Stepping stones to a rewarding career

Career pathways in wool growing

Australia is the world’s number one producer of premium quality fine wool, and is the largest producer of all wools by value and volume.

Wool was Australia’s second largest agricultural export in 2006-07 behind beef, valued at $3.07 billion and making up approximately 11 per cent of total farm exports. Australia ships wool to 52 countries with the biggest being China, which takes around 65 per cent of the national clip.

Wool production offers a challenging, physical and interesting lifestyle, often involving extensive travel and living away from home for short periods. Young workers view working visits to regional and remote areas of Australia as an attractive benefit. Wool harvesting occurs in all states and there are good financial returns for top shearers and woolclassers during the shearing season.

Most new entrants to the industry will begin as wool handlers but workers will generally choose to follow one of two main pathways early in their career.

Australia has around 5,000 shearers and a similar number of wool handlers and crutchers. More than 1,000 new staff are required annually, plus 300-400 new woolclassers.

National Merino Challenge

KiraThe 2014 National Merino Challenge – an initiative of Australian Wool Innovations – is attracting some of the highest quality agriculture students from schools, TAFEs, agriculture colleges and universities across every wool growing region of Australia.

The Royal Agricultural Society of Victoria is the host venue provider for the 2014 National Merino Challenge at the Melbourne Royal Agricultural Showgrounds.

Three students attending the challenge in May participated in preparing profiles of their interest in careers in agriculture.

Their stories showcase the talent and extraordinary young people who are the future of Australian agriculture. Please follow the links below.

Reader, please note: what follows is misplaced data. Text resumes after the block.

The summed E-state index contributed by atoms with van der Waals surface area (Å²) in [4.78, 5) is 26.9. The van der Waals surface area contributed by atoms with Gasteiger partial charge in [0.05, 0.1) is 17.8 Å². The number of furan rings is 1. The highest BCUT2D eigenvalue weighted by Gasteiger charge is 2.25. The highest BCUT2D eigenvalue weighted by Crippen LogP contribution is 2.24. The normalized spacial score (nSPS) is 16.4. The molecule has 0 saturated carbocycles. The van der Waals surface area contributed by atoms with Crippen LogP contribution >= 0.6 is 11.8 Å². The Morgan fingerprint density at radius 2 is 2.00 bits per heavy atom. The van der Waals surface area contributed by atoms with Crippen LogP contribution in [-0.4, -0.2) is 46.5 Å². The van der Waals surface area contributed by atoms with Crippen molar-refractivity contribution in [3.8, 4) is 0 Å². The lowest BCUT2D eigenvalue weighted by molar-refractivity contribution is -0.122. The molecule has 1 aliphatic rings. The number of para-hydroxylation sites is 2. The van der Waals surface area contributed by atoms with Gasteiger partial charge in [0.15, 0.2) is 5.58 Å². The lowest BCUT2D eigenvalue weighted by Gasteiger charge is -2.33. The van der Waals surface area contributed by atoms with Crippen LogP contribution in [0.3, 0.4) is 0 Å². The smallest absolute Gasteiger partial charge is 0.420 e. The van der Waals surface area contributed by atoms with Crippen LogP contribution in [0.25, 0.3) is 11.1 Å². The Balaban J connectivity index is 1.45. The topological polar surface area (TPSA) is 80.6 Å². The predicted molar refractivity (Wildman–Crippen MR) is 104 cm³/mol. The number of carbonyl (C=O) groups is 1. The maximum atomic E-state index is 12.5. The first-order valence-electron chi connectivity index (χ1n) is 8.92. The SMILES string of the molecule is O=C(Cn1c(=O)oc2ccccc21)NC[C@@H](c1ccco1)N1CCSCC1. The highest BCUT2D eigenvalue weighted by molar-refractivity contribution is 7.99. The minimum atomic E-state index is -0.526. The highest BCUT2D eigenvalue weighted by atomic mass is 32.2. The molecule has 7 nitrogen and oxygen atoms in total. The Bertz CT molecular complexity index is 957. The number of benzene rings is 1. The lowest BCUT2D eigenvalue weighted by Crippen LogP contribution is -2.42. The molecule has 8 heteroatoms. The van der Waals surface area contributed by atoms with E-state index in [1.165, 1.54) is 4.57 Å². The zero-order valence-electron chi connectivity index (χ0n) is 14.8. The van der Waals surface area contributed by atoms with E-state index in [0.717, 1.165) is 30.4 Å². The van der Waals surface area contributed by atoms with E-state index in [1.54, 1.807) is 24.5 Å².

For further enquiries or interest in participation at the National Merino Challenge, please contact Charles Impey, the Education and Training Adviser for NSW and the ACT, Phone: 0419 496 876 or email nsw.eta@ruralskills.com.au

Jobs and qualifications

Wool handler Certificate II in Wool Handling », Certificate III in Advanced Wool Handling »
Shearer Certificate II in Crutching », Certificate II in Shearing », Certificate III in Shearing,
Certificate IV in Shearing »
Owner Classer Certificate III in Wool Clip Preparation »
Wool Classer Certificate IV in Wool Classing »
Shearing Contractor Certificate IV in Shearing », Certificate IV in Rural Business »
Station or Farm Manager Diploma of Agriculture »
Rural Business Manager Advanced Diploma of Agriculture or Rural Business Management »
Wool handler

A wool handler is an essential part of the wool harvesting team with shearers, wool classers and other shearing shed staff. Duties include handling wool, pressing wool in bales, sweeping the board and penning sheep.


Shearers remove wool from sheep and perform the essential tasks that improve the efficiency of their shearing, including shearing sheep, maintaining shearing equipment and working as part of a team.

Owner Classer

Owner classers prepare and document wool for sale from their own or their family properties, including preparing the shed and yards for shearing, preparing wool, documenting the wool clip, supervising wool handlers, and preparing shearing team wages.


Professional woolclassers move from shed to shed preparing wool to create lines of uniform quality wool for sale, including supervising wool handlers, determining the classing strategy for the wool clip and classing wool.

Shearing Contractor

Shearing contractors manage teams of shearers and shed staff and undertake all arrangements for managing and servicing shearing sheds for the property owners who engage them, including arranging employment, and managing shearing operations.

Station or Farm Manager

A person working at this level is likely to have significant responsibilities in managing sheep and wool production activities, including property planning and management, livestock breeding and production; marketing livestock, staff management, and business planning and operations.

Rural Business Manager

A rural business manager has the primary responsibility for ensuring that a sheep and wool enterprise is successfully managed, including whole farm planning and management, managing production systems, marketing products, strategic planning and rural enterprise management.